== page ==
By Janet Kinosian
FROM: Los Angeles Times
The strained Los Angeles landscape in Steph Cha’s crime thriller “Your House Will Pay” is immediately recognizable to anyone who lived in the city during the traumatic period surrounding the 1992 riots.
By Mike Sonksen
From: Los Angeles Review of Books
Editor’s note: Naomi Hirahara has been a pillar of the mystery community since she published her first Mas Arai novel in 2004. To commemorate her final Mas novel, I asked Mike Sonksen, a.k.a. Mike the Poet, bard and historian of contemporary Los Angeles, to go on a walk with Naomi and write a profile that would do her justice. It was a huge task, but I believe he succeeded.
NAOMI HIRAHARA IS one of the most prolific Los Angeles writers of the last few decades. Best known for her Edgar Award–winning seven-book Mas Arai crime novel series, she has also authored several nonfiction titles on Southern California Japanese-American history. Her newest Mas Arai mystery title and the final one of the series, Hiroshima Boy, was just published by Prospect Park Books in March 2018, and in April her latest nonfiction title, Life After Manzanar, was published by Heyday.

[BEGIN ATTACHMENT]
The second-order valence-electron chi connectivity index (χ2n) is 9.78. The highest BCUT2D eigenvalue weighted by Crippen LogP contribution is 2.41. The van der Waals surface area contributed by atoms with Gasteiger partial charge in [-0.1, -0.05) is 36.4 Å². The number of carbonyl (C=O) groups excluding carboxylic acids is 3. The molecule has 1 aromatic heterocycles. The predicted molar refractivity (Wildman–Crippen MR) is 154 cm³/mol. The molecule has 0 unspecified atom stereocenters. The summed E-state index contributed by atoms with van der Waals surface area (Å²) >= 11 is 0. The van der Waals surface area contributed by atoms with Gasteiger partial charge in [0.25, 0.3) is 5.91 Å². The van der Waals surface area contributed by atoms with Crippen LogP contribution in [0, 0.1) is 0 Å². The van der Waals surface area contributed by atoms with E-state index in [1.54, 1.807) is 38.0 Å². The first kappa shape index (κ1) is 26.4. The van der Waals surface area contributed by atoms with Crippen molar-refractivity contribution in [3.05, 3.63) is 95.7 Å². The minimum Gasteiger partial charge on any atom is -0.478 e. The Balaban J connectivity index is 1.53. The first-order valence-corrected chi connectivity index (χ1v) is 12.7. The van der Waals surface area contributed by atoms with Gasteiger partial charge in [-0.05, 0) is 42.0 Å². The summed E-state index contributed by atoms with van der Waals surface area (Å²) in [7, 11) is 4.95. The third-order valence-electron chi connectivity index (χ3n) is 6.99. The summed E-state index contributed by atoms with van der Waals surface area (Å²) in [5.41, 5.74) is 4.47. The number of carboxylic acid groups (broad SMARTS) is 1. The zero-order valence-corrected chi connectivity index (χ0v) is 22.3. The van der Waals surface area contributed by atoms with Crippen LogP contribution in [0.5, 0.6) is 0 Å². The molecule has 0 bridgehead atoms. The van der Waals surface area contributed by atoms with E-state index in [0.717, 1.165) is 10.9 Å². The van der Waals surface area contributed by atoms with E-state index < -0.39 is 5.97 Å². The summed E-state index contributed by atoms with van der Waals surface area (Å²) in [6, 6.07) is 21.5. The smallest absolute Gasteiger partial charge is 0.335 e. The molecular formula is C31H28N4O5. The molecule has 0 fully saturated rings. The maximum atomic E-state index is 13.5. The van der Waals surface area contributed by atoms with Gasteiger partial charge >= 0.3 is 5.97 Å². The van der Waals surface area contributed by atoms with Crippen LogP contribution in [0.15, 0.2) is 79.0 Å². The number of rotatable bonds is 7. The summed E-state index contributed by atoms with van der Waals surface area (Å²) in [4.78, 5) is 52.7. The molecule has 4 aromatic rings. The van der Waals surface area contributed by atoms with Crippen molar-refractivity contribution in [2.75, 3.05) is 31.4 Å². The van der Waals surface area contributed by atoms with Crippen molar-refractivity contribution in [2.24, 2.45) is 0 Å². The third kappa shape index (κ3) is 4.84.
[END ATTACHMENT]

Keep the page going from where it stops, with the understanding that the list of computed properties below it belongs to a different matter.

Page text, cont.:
On Karen Tei Yamashita’s iconic LA novel.
In support of their publication of Karen Tei
Yamashita’s new work of nonfiction, Letters to Memory, Coffee House Press has reissued three of Yamashita’s novels in beautiful new jackets: Through the Arc of the Rainforest, Brazil-Maru, and Tropic of Orange, which is the subject of this review. Originally published in 1997 and already considered a canonical L.A. novel, its eclectic and feverish prose still speaks with a freshness on contemporary concerns around migration, identity, globalization and apocalypse.